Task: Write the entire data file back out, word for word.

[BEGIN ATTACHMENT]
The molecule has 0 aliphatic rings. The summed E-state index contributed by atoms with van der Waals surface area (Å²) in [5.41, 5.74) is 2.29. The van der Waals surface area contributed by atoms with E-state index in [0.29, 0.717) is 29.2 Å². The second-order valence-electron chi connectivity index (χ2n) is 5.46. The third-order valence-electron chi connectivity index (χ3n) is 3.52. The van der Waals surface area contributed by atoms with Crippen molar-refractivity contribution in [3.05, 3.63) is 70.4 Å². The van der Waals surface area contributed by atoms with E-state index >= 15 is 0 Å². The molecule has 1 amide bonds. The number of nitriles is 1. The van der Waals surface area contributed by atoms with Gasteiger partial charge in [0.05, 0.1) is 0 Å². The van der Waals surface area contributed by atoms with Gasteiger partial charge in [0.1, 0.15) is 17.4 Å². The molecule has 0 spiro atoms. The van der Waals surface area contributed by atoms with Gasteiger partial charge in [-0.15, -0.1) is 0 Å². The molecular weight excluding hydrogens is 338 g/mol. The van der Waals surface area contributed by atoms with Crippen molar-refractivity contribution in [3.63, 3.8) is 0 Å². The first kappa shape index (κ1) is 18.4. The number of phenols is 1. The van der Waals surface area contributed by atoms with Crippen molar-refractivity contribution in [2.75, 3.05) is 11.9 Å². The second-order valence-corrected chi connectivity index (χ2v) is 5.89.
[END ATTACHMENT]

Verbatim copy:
The molecule has 0 aliphatic rings. The summed E-state index contributed by atoms with van der Waals surface area (Å²) in [5.41, 5.74) is 2.29. The van der Waals surface area contributed by atoms with E-state index in [0.29, 0.717) is 29.2 Å². The second-order valence-electron chi connectivity index (χ2n) is 5.46. The third-order valence-electron chi connectivity index (χ3n) is 3.52. The van der Waals surface area contributed by atoms with Crippen molar-refractivity contribution in [3.05, 3.63) is 70.4 Å². The van der Waals surface area contributed by atoms with E-state index >= 15 is 0 Å². The molecule has 1 amide bonds. The number of nitriles is 1. The van der Waals surface area contributed by atoms with Gasteiger partial charge in [0.05, 0.1) is 0 Å². The van der Waals surface area contributed by atoms with Gasteiger partial charge in [0.1, 0.15) is 17.4 Å². The molecule has 0 spiro atoms. The van der Waals surface area contributed by atoms with Gasteiger partial charge in [-0.15, -0.1) is 0 Å². The molecular weight excluding hydrogens is 338 g/mol. The van der Waals surface area contributed by atoms with Crippen molar-refractivity contribution in [3.63, 3.8) is 0 Å². The first kappa shape index (κ1) is 18.4. The number of phenols is 1. The van der Waals surface area contributed by atoms with Crippen molar-refractivity contribution in [2.75, 3.05) is 11.9 Å². The second-order valence-corrected chi connectivity index (χ2v) is 5.89.